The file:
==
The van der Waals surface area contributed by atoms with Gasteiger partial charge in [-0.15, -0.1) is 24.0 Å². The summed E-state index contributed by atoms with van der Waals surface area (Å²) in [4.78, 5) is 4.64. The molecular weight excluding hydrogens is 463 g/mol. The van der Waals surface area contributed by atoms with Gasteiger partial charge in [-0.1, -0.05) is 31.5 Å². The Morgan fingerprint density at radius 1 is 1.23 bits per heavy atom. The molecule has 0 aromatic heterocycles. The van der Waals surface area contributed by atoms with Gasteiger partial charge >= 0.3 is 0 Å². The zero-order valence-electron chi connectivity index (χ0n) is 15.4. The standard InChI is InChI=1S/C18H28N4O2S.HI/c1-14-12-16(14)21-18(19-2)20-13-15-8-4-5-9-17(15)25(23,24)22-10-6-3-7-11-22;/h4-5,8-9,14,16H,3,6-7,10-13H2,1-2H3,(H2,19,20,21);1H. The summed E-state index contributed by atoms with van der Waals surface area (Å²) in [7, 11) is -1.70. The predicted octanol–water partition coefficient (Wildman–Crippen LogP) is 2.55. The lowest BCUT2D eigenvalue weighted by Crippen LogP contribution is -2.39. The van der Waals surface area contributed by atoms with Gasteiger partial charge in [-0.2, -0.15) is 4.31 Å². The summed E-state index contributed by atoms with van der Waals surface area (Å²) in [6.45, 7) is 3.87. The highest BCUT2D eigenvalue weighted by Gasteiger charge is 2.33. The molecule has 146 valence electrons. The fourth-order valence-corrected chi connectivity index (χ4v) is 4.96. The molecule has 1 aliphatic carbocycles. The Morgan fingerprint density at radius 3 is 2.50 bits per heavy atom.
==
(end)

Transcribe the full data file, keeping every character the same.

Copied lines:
The van der Waals surface area contributed by atoms with Gasteiger partial charge in [-0.15, -0.1) is 24.0 Å². The summed E-state index contributed by atoms with van der Waals surface area (Å²) in [4.78, 5) is 4.64. The molecular weight excluding hydrogens is 463 g/mol. The van der Waals surface area contributed by atoms with Gasteiger partial charge in [-0.1, -0.05) is 31.5 Å². The Morgan fingerprint density at radius 1 is 1.23 bits per heavy atom. The molecule has 0 aromatic heterocycles. The van der Waals surface area contributed by atoms with Gasteiger partial charge >= 0.3 is 0 Å². The zero-order valence-electron chi connectivity index (χ0n) is 15.4. The standard InChI is InChI=1S/C18H28N4O2S.HI/c1-14-12-16(14)21-18(19-2)20-13-15-8-4-5-9-17(15)25(23,24)22-10-6-3-7-11-22;/h4-5,8-9,14,16H,3,6-7,10-13H2,1-2H3,(H2,19,20,21);1H. The summed E-state index contributed by atoms with van der Waals surface area (Å²) in [7, 11) is -1.70. The predicted octanol–water partition coefficient (Wildman–Crippen LogP) is 2.55. The lowest BCUT2D eigenvalue weighted by Crippen LogP contribution is -2.39. The van der Waals surface area contributed by atoms with Gasteiger partial charge in [-0.2, -0.15) is 4.31 Å². The summed E-state index contributed by atoms with van der Waals surface area (Å²) in [6.45, 7) is 3.87. The highest BCUT2D eigenvalue weighted by Gasteiger charge is 2.33. The molecule has 146 valence electrons. The fourth-order valence-corrected chi connectivity index (χ4v) is 4.96. The molecule has 1 aliphatic carbocycles. The Morgan fingerprint density at radius 3 is 2.50 bits per heavy atom.